Referring back to student comments as discussion touchstones

Over the course of a 90-minute whole class discussion, it can be easy to forget what was said ten minutes ago, let alone an hour ago. In this video, Julie Battilana describes how she listens carefully to student comments and then refers back to them to highlight complementaries, acknowledge a disagreement, or emphasize a particularly insightful point. By strategically referring back to these discussion touchstones, Battilana helps students develop a mental model of the class conversation and its contours.


Julie Battilana, Joseph C. Wilson Professor of Business Administration (Harvard Business School), Alan L. Gleitsman Professor of Social Innovation (Harvard Kennedy School)

Student Group



Harvard Business School, Harvard Kennedy School


Power and Influence

Group Size

85 students

Additional Details

Second year course

  • Ask all students to use name placards in class so that you and other students can easily keep track of who said what during class.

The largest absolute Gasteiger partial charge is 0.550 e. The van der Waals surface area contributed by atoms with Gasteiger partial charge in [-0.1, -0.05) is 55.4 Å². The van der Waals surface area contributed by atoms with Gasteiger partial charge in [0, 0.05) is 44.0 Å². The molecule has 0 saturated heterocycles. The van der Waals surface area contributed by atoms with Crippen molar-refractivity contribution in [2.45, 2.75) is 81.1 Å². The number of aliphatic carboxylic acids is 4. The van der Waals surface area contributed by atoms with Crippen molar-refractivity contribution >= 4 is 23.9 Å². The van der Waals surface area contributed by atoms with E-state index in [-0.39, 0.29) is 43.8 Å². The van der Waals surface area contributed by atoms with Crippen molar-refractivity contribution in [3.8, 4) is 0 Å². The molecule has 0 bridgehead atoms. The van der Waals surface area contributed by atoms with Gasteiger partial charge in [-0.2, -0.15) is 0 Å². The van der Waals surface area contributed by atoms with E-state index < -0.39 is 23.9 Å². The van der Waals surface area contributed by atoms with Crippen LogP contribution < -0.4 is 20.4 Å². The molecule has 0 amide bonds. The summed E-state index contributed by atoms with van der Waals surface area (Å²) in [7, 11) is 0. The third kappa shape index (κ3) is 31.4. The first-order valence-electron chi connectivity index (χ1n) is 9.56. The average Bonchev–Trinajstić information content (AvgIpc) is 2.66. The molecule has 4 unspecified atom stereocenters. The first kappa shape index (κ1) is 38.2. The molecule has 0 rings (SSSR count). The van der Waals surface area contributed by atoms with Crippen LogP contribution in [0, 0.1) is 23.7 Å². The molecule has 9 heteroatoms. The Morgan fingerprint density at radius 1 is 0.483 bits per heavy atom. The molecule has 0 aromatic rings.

• Encourage students to refer back to each others’ comments or to respond directly to a previous student point to encourage all students to listen carefully and respond to one another.
  • When referring back to a prior comment to highlight a disagreement, focus the class’s attention on what rather than who is in contention.
  • According to a research review, the instructor’s discourse and facilitation of student discussions play an important role fostering collaborative learning environments (Webb, 2009).